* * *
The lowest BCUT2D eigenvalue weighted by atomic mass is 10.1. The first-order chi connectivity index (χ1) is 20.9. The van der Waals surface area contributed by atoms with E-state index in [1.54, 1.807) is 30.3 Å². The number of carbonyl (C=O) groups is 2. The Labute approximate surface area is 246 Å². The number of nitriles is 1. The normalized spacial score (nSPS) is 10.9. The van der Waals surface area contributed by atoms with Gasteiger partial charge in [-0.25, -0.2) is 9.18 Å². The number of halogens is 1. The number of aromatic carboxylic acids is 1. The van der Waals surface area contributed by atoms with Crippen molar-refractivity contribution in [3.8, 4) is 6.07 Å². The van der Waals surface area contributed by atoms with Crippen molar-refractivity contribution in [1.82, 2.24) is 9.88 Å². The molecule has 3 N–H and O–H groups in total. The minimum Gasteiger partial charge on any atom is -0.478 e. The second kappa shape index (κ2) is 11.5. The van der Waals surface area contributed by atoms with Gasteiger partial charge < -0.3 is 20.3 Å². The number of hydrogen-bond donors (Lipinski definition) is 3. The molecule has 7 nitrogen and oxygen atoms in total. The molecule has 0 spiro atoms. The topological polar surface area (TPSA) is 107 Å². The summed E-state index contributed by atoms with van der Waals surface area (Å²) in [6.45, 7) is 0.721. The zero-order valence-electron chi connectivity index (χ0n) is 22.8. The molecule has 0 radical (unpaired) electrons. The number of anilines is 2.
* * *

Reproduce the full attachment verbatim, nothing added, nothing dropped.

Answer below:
The lowest BCUT2D eigenvalue weighted by atomic mass is 10.1. The first-order chi connectivity index (χ1) is 20.9. The van der Waals surface area contributed by atoms with E-state index in [1.54, 1.807) is 30.3 Å². The number of carbonyl (C=O) groups is 2. The Labute approximate surface area is 246 Å². The number of nitriles is 1. The normalized spacial score (nSPS) is 10.9. The van der Waals surface area contributed by atoms with Gasteiger partial charge in [-0.25, -0.2) is 9.18 Å². The number of halogens is 1. The number of aromatic carboxylic acids is 1. The van der Waals surface area contributed by atoms with Crippen molar-refractivity contribution in [3.8, 4) is 6.07 Å². The van der Waals surface area contributed by atoms with Crippen molar-refractivity contribution in [1.82, 2.24) is 9.88 Å². The molecule has 3 N–H and O–H groups in total. The minimum Gasteiger partial charge on any atom is -0.478 e. The second kappa shape index (κ2) is 11.5. The van der Waals surface area contributed by atoms with Gasteiger partial charge < -0.3 is 20.3 Å². The number of hydrogen-bond donors (Lipinski definition) is 3. The molecule has 7 nitrogen and oxygen atoms in total. The molecule has 0 spiro atoms. The topological polar surface area (TPSA) is 107 Å². The summed E-state index contributed by atoms with van der Waals surface area (Å²) in [6.45, 7) is 0.721. The zero-order valence-electron chi connectivity index (χ0n) is 22.8. The molecule has 0 radical (unpaired) electrons. The number of anilines is 2.